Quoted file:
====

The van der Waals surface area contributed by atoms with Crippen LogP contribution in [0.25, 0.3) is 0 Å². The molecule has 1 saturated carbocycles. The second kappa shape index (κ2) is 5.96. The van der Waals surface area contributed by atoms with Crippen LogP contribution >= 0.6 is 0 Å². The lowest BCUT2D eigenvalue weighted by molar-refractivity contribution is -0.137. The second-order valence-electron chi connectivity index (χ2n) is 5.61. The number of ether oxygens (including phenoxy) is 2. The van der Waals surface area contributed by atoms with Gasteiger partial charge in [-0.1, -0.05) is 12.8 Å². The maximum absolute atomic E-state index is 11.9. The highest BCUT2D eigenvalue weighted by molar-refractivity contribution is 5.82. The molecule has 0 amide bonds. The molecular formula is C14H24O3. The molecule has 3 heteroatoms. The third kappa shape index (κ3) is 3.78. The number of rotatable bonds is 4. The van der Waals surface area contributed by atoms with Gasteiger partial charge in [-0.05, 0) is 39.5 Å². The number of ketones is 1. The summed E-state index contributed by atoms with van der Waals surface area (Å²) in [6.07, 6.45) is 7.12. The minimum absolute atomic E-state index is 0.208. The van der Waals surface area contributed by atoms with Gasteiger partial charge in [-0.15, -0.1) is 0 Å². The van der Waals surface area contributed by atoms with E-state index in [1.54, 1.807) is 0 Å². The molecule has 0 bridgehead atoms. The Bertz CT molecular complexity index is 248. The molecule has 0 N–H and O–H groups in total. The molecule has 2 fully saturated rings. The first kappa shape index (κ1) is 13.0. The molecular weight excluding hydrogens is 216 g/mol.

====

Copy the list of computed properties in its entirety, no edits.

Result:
The van der Waals surface area contributed by atoms with Crippen LogP contribution in [0.25, 0.3) is 0 Å². The molecule has 1 saturated carbocycles. The second kappa shape index (κ2) is 5.96. The van der Waals surface area contributed by atoms with Crippen LogP contribution >= 0.6 is 0 Å². The lowest BCUT2D eigenvalue weighted by molar-refractivity contribution is -0.137. The second-order valence-electron chi connectivity index (χ2n) is 5.61. The number of ether oxygens (including phenoxy) is 2. The van der Waals surface area contributed by atoms with Gasteiger partial charge in [-0.1, -0.05) is 12.8 Å². The maximum absolute atomic E-state index is 11.9. The highest BCUT2D eigenvalue weighted by molar-refractivity contribution is 5.82. The molecule has 0 amide bonds. The molecular formula is C14H24O3. The molecule has 3 heteroatoms. The third kappa shape index (κ3) is 3.78. The number of rotatable bonds is 4. The van der Waals surface area contributed by atoms with Gasteiger partial charge in [-0.05, 0) is 39.5 Å². The number of ketones is 1. The summed E-state index contributed by atoms with van der Waals surface area (Å²) in [6.07, 6.45) is 7.12. The minimum absolute atomic E-state index is 0.208. The van der Waals surface area contributed by atoms with Gasteiger partial charge in [-0.15, -0.1) is 0 Å². The van der Waals surface area contributed by atoms with E-state index in [1.54, 1.807) is 0 Å². The molecule has 0 bridgehead atoms. The Bertz CT molecular complexity index is 248. The molecule has 0 N–H and O–H groups in total. The molecule has 2 fully saturated rings. The first kappa shape index (κ1) is 13.0. The molecular weight excluding hydrogens is 216 g/mol.